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Tell Us About Any Experiences You Have With Landfill Fires

This is an unusual post for the Wasterblog, and results from a request we have received from a Post Graduate Student at Southampton University.

With over 500 subscribers to this blog we reasoned that some of you my have experience of landfill fires which you may be able and willing to send us.

The research is non-profit making, and your information on landfill fires just might make a difference someday, especially if it put you in danger and the message you send us about it may help others not to make the same mistake!

He’s doing an MSc (Sustainable Waste Management) at the School of Civil Engineering and the Environment at Southampton University.

This is the enquiry he has made:

“My dissertation is on the subject of the “Detection and Treatment of Landfill Fires”

The aim of my paper is to review current ‘good practice’ for avoiding and extinguishing landfill fires by talking to experts around the world and gathering together the best information as a guide for European landfill operators, local authorities and Fire and Rescue Services in the UK. I want to provide a balanced view of ‘what works’ and ‘ what doesn’t work’ for MSW, C&D. Industrial and tyre wastes. The Fire College have said that they would be interested in parts of the dissertation if these can be translated into Guidance Notes.

This is my Wish List of research information:

* Documented / anecdotal reports of landfill fires:
* How were they started – deliberate (in the Third World), arson, spontaneous combustion, lightning, etc
* How were they treated – successes and failures.
* Fugitive emissions information – water and air.
* Geotechnical information – formation of ‘sink holes’, collapse, effect on containment system
* Any academic papers on the subject
* Introduction to anyone who has suffered a fire.

Any help will be most gratefully received and fully acknowledged and I will be very happy to let you have a copy of my dissertation, once it is accepted.”

Can you help? Use the comments form below or email any private communications to

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3 Responses to Tell Us About Any Experiences You Have With Landfill Fires

  1. grahamecooper 23 September 2009 at 8:09 am #

    I have had only 1 experience of a landfill fire at Newton Longeville near Bletchley, which at the time (mid70’s) was part of London Brick. Cause I cannot recall, but we realised (at that time) that the only way to put it out was to cut a trench across the landfill to cut the fire off from the main body of fill and to open up the fired area to the seat of the fire so we could absolutely deluge it with water. We then had fire watch duties for a week, all around the clock.

    Subsequently, as Engineer for the Company, I embarked upon the trials of helicopter borne infrared scanning equipment and one of my staff (Richard Tipping) did the trials at Calvert and Newton Longeville, before sun-up (dangerous with overhead cables) from which we could detect any nascent fires or landfill gas escapes by their thermal image. This was all done back in the 70’s so what do people do now? I know one coleague (Patrick Foss Smith) who I believe put a fire out by injecting liquid nitrogen.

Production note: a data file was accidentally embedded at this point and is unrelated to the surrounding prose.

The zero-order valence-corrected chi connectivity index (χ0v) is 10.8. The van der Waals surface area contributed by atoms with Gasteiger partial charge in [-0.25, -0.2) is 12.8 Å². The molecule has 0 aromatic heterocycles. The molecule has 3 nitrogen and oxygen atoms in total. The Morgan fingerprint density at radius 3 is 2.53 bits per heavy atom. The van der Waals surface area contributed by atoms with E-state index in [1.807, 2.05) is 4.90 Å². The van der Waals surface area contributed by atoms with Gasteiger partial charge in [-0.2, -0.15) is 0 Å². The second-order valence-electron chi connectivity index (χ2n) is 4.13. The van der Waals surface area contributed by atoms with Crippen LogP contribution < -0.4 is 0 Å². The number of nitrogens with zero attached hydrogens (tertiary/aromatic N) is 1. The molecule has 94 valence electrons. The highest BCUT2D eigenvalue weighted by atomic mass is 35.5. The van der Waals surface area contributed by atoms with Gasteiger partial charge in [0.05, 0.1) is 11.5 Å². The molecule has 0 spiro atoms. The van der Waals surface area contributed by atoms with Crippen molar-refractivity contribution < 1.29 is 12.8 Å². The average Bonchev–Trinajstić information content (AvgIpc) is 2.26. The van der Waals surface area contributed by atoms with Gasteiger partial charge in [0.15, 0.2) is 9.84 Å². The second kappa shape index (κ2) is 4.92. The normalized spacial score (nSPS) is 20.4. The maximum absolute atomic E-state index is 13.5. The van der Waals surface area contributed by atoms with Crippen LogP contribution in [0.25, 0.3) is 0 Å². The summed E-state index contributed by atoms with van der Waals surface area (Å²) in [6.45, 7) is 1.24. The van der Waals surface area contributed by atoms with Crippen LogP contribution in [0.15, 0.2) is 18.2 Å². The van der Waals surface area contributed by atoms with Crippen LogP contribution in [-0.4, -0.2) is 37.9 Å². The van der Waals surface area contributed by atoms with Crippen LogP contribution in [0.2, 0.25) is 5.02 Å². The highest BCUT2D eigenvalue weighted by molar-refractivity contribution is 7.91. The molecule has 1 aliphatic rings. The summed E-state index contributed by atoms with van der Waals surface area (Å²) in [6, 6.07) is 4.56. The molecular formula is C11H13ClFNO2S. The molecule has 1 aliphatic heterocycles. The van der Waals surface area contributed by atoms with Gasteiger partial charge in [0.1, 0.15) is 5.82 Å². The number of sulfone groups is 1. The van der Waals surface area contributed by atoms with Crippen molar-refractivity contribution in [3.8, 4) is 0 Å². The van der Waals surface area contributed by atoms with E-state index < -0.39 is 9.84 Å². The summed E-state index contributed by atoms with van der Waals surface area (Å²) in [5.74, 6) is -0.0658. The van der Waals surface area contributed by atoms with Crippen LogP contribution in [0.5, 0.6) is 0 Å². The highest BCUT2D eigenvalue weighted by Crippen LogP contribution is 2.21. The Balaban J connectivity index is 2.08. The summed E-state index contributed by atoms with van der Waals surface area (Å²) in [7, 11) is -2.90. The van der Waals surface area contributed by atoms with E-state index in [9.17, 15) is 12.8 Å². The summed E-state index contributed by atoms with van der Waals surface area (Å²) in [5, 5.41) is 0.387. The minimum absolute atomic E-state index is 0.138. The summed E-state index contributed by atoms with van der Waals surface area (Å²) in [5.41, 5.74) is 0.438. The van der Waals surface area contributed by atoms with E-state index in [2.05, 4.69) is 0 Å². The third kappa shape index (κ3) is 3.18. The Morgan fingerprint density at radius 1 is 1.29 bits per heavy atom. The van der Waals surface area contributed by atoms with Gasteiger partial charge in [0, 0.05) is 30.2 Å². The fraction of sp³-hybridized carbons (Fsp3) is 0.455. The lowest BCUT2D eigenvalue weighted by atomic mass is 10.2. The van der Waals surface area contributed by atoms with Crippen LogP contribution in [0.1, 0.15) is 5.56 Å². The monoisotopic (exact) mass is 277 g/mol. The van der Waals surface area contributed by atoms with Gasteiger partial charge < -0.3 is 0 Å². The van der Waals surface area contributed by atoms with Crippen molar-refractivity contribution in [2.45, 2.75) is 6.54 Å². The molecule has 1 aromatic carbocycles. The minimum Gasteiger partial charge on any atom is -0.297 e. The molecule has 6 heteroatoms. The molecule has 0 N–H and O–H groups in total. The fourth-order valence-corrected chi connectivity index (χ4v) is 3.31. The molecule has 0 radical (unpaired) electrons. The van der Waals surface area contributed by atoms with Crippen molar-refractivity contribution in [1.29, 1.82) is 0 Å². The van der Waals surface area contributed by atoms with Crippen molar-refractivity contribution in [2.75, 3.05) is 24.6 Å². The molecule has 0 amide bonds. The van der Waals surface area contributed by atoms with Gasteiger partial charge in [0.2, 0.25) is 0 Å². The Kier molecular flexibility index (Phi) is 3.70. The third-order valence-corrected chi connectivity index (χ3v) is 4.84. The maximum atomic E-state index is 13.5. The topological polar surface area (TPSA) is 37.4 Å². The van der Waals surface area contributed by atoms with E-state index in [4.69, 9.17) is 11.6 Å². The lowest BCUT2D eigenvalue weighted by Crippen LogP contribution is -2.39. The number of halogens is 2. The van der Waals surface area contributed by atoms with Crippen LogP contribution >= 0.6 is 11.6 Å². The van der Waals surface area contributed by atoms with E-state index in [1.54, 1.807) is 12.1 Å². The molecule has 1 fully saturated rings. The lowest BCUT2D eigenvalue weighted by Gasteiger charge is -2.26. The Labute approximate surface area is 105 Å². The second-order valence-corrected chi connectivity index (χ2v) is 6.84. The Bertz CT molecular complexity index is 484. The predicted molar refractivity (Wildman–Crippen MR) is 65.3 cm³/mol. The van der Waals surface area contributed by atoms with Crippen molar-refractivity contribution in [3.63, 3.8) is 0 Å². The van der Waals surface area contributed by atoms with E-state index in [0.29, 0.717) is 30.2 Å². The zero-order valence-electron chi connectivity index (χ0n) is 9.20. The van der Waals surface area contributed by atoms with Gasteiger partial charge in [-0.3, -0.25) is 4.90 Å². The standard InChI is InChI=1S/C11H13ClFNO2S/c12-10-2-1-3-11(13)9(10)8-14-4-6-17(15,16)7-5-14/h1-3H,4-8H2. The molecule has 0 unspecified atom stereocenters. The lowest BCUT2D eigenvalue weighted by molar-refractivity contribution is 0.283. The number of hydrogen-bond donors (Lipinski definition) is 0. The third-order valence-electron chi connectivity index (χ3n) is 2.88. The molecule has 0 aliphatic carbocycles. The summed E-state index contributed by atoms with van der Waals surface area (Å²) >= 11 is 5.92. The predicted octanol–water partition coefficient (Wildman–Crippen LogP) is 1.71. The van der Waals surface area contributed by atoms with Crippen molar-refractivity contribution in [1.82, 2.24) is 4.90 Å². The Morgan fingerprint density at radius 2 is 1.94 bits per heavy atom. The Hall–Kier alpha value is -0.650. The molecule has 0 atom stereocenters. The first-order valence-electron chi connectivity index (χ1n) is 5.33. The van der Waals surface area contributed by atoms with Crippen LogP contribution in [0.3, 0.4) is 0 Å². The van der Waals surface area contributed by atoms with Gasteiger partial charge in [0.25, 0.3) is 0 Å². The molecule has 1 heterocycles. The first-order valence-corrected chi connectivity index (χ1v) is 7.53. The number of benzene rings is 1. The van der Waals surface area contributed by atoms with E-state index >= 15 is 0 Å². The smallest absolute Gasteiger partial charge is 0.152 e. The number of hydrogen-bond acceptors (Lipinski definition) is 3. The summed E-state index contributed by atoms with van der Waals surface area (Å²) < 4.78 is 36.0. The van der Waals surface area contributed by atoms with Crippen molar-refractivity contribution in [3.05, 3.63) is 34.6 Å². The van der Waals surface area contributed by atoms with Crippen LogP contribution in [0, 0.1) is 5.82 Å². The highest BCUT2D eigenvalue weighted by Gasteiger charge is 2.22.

Oh I had forgotten, when I built hendon Rail transfer Station, the old siding containing coal dust were alight and 1000degF about 1ft down. Had to be ringed with injection points and pressure grouted to put it out, but then it had been burning for about 50yrs! When we can to excavate it was a picture of almost terra cota.

  2. waster 23 September 2009 at 8:41 pm #


    Thanks for kicking this off! I think that your comments should give some good pointers to our student researcher.

    I hope there will be others willing and able to spend some time to write us some more comments to provide similar information from their own experience.

    I have within the last 18 months heard tales of landfills which have been prone to deep seated hot spots, if not fires, where the landfill gas extraction system has been drawing air in through poorly maintained monitoring well heads, or dare I say it – the monitoring well covers have been left off.

    Also, as you say if water is used to extinguish such fires an unreasonably large quantity is needed.

  3. waster 30 September 2009 at 2:21 pm #

    Here is what the UK Department of the Environment said about landfill fires in Waste Management Paper 26:

    “6.94 A fire hazard can exist by virtue of the presence of uncompacted combustible waste materials, the voids in which can provide sufficient air to support combustion underground.

    Since the supply of air is likely to be small, the rate of combustion inevitably will be slow. Sources of ignition can include the deposit of burning waste materials, the deposit of pyrophoric materials eg finely divided metal turnings, fires lit on the surface of a site, or self-heating and ignition.

    Oxidising agents which may be present in some wastes could provide sufficient oxygen to initiate spontaneous combustion.

    It is important that any boreholes provided in landfilled waste are properly grouted up and the grouting checked periodically particularly if settlement occurs.”

    This picks up on my point earlier about the need for care in ensuring the monitoring and extraction wells are kept well sealed to avoid air being sucked into the landfill and causing fires.

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